Chaos magic is perhaps the purest expression of the creative imagination vision, as well as being the most extreme representation of the pragmatic, engineering attitude that entered occultism from science fiction back in the 1940s. Where garden variety neo-pagans invoke a variety of traditional deities without taking them altogether seriously, chaos magicians will invoke absolutely anything — even purely imaginary entities ripped out of the pages of pulp magazines — as long as it gets results.

It might not be misplaced to describe chaos magicians as the hipsters of the occult world. Their tendency to jump from one occult system to another while maintaining an ironic distance from all of them is very hipster-like, as is their belief that effects matter more than meeting an unattainable standard of absolute truth. Both of these seem like valid strategies for dealing with a universe that is perceived as a realm of uncertainty and illusion.

If there really are such things as hacker-hipster-anarchist-wizards, though, they are probably not to be found among self-described chaos magicians — who appear to be a relatively sober and philosophical lot — but among the lulz-driven adherents of Anonymous.

Anons aren’t given to openly displaying their philosophical underpinnings, but many of their statements imply that there’s a strong element of chaos magic in their makeup. It’s also clear that much of their inspiration comes by way of Alan Moore and Grant Morrison, whose comics of the 1980s and 90s represent the ultimate literary fusion of anarchism and chaos magic. And although Moore’s V for Vendetta is the more widely known, it’s Morrison’s The Invisibles that may best explain how Anons typically see themselves.

The original Invisibles were an imaginary conspiracy of the early 1600s, rumors of which were inspired by the publication a few years earlier of the Rosicrucian Manifestos. These announced the existence of a hitherto unknown esoteric order, the Brotherhood of the Rosy Cross, and called for a Europe-wide cultural and spiritual reformation. They also invited like-minded applicants to join but gave no actual contact information. This set off a prolonged intellectual furor, with young freethinkers attempting to seek them out, charlatans claiming to be them, and defenders of orthodoxy denouncing them as subversive.

The Rosicrucians may or may not have been a hoax, but the Invisibles definitely were. As described by Lynn Picknett and Clive Prince in The Forbidden Universe, “In 1623 notices appeared in Paris announcing that members of the ‘College of the Brothers of the Rose Cross’ were present in the city on ‘a visible and invisible stay’, prompting the rather evocative nickname of the Invisibles — a sure carrot to dangle before all conspiracy theorists. Announcing the presence of the Invisibles generated a Jesuit propaganda campaign whose hysteria matched that of a witch hunt. Here were members of a secret magical brotherhood — sorcerers no less — abroad in the city.”

References to Morrison’s The Invisibles show up fairly often in Anonymous-realted contexts, but the strongest indications I’ve seen that some Anons genuinely see themselves as constituting a benevolent conspiracy appear in the self-presentation of Barrett Brown.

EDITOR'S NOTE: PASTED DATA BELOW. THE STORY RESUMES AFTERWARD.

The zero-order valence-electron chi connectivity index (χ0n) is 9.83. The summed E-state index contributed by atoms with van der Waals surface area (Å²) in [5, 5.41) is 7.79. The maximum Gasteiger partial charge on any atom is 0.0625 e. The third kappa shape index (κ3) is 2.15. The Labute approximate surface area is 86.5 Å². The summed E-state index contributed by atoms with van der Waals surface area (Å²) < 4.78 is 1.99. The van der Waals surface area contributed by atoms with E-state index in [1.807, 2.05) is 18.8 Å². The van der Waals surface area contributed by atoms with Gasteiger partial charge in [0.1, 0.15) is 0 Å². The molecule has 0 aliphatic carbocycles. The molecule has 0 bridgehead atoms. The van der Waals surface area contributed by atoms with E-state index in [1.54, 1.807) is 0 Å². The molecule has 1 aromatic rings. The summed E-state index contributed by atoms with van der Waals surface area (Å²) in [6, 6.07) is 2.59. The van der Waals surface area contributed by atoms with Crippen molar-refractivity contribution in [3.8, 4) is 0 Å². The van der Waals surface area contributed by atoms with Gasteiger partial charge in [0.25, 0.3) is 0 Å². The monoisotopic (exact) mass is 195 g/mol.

Brown, a journalist who is often inaccurately described as a spokesperson for Anonymous, founded Project PM in 2011 to analyze the files of internet security firm HBGary after they were made public by Anonymous hackers. He is currently in jail, awaiting trial on seemingly over-inflated charges of conspiracy, fraud and identity theft, most of which are the result of his having posted a link to the files of private intelligence company Stratfor that had been obtained in the same way.

Project PMIn the present context, however, it’s the symbol of Brown’s Project PM website that is of particular interest. It’s a variation on the chaos symbol or “Chaostar,” originally designed by sword and sorcery writer Michael Moorcock in the 1960s and later modified by chaos magicians. But in Brown’s version, the central hub, instead of being a blank disk, is a five-petaled rose, seemingly a reference to the rose that forms part of the Rosicrucian symbol of the Rosy Cross.

Early in 2011, Brown was interviewed by Michael Isikoff of NBC News and told him, “You have to remember, we’re the Freemasons. Only, we’ve got a sense of humor. You have to wield power with a sense of humor. Otherwise you become the FBI.”

This seemingly off-the-wall remark didn’t make it into Isikoff’s own published version of the interview. And on one level it’s clearly ludicrous, because Anonymous has almost nothing in common with the complex organizational structure and elaborate rituals of the Freemasons. But the Freemasons themselves are widely believed to have originated as an attempt to emulate the elusive Rosicrucian Brotherhood — and if you take Brown to be saying, “You have to remember, we’re the Invisibles,” his statements make perfect sense.

It appears that we’ve now moved beyond the fictional wizardry of 1940s SF and the serious make-believe of 1970s neo-paganism to something with real-word influence and the ability to send governments scrambling to exercise damage control. And that is certainly a momentous development.